Then sweetly Volsung kissed her: "Woe am I for thy sake, But earth the word hath hearkened, that yet unborn I spake; How I ne'er would turn me backward from the sword or the fire of bale; —I have held that word till today, and today shall I change the tale? And look on these thy brethren, how goodly and great are they, Wouldst thou have the maidens mock them, when this pain hath past away And they sit at the feast hereafter, that they feared the deadly stroke? Let us do our day's work deftly for the praise and the glory of folk; And if the Norns will have it that the Volsung kin shall fail, Yet I know of the deed that dies not, and the name that shall ever avail."
But she wept as one sick-hearted: "Woe's me for the hope of the morn! Yet send me not back unto Siggeir and the evil days and the scorn: Let me bide the death as ye bide it, and let a woman feel That hope of the death of battle and the rest of the foeman's steel."
"Nay nay," he said, "go backward: this too thy fate will have; For thou art the wife of a king, and many a matter may'st save. Farewell! as the days win over, as sweet as a tale shall it grow, This day when our hearts were hardened; and our glory thou shalt know, And the love wherewith we loved thee mid the battle and the wrack."
She kissed them and departed, and mid the dusk fared back, And she sat that eve in the high-seat; and I deem that Siggeir knew The way that her feet had wended, and the deed she went to do: For the man was grim and guileful, and he knew that the snare was laid For the mountain bull unblenching and the lion unafraid.
But when the sun on the morrow shone over earth and sea Ashore went the Volsung Children a goodly company, And toward King Siggeir's dwelling o'er heath and holt they went But when they came to the topmost of a certain grassy bent, Lo there lay the land before them as thick with shield and spear As the rich man's wealthiest acre with the harvest of the year. There bade King Volsung tarry and dight the wedge-array; "For duly," he said, "doeth Siggeir to meet his guests by the way." So shield by shield they serried, nor ever hath been told Of any host of battle more glorious with the gold; And there stood the high King Volsung in the very front of war; And lovelier was his visage than ever heretofore. As he rent apart the peace-strings that his brand of battle bound And the bright blade gleamed to the heavens, and he cast the sheath to the ground.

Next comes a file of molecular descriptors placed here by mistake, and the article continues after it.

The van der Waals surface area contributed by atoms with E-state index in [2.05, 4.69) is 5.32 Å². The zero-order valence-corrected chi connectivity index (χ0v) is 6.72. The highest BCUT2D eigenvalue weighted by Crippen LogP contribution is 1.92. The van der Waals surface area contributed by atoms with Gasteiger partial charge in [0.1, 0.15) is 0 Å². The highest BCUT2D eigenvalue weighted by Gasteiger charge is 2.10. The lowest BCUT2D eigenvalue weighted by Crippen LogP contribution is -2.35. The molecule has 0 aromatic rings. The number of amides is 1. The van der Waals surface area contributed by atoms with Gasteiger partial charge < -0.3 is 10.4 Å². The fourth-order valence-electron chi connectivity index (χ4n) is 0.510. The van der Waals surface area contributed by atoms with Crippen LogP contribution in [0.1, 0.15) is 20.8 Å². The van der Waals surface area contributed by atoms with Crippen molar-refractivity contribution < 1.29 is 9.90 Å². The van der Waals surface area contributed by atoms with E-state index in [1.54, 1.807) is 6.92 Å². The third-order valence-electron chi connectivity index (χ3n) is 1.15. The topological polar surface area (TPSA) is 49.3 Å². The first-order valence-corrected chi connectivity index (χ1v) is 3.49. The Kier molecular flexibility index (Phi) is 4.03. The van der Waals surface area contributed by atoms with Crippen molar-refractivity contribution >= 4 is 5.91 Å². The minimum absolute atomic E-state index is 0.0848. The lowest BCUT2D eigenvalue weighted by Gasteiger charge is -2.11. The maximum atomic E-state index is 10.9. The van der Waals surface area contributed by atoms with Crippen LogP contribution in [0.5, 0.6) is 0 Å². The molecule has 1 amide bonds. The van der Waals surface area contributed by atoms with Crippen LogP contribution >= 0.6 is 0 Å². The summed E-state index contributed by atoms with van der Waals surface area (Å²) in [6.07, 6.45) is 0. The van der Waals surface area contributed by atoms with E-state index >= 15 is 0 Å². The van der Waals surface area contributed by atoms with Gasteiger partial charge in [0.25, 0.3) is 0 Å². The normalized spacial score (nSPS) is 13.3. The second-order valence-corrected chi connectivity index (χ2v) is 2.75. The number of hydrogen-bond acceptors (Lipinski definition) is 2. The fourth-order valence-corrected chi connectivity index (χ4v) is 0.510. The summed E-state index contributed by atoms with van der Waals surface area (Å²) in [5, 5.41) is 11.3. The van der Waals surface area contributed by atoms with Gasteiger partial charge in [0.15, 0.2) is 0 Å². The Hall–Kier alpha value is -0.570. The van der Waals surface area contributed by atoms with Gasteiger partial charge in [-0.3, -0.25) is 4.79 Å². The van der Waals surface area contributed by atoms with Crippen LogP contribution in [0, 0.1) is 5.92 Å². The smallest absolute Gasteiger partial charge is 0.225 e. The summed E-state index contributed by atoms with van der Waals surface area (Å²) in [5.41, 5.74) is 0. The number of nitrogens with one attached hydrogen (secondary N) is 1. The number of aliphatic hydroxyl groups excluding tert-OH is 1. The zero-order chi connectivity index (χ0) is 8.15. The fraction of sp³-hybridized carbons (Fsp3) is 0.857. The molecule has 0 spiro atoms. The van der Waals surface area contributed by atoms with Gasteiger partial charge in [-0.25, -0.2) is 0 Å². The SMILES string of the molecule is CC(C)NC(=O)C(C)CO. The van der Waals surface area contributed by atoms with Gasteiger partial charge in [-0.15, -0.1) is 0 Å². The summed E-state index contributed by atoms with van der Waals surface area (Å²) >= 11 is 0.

Then up the steep came the Goth-folk, and the spear-wood drew anigh, And earth's face shook beneath them, yet cried they never a cry; And the Volsungs stood all silent, although forsooth at whiles O'er the faces grown earth-weary would play the flickering smiles, And swords would clink and rattle: not long had they to bide, For soon that flood of murder flowed round the hillock-side; Then at last the edges mingled, and if men forebore the shout, Yet the din of steel and iron in the grey clouds rang about; But how to tell of King Volsung, and the valour of his folk! Three times the wood of battle before their edges broke; And the shield-wall, sorely dwindled and reft of the ruddy gold, Against the drift of the war-blast for the fourth time yet did hold. But men's shields were waxen heavy with the weight of shafts they bore, And the fifth time many a champion cast earthward Odin's door And gripped the sword two-handed; and in sheaves the spears came on. And at last the host of the Goth-folk within the shield-wall won, And wild was the work within it, and oft and o'er again Forth brake the sons of Volsung, and drave the foe in vain; For the driven throng still thickened, till it might not give aback. But fast abode King Volsung amid the shifting wrack In the place where once was the forefront: for he said: "My feet are old, And if I wend on further there is nought more to behold Than this that I see about me."—Whiles drew his foes away And stared across the corpses that before his sword-edge lay. But nought he followed after: then needs must they in front Thrust on by the thickening spear-throng come up to bear the brunt, Till all his limbs were weary and his body rent and torn: Then he cried: "Lo now, Allfather, is not the swathe well shorn? Wouldst thou have me toil for ever, nor win the wages due?"
And mid the hedge of foemen his blunted sword he threw, And, laid like the oars of a longship the level war-shafts pressed On 'gainst the unshielded elder, and clashed amidst his breast, And dead he fell, thrust backward, and rang on the dead men's gear: But still for a certain season durst no man draw anear. For 'twas e'en as a great God's slaying, and they feared the wrath of the sky; And they deemed their hearts might harden if awhile they should let him lie.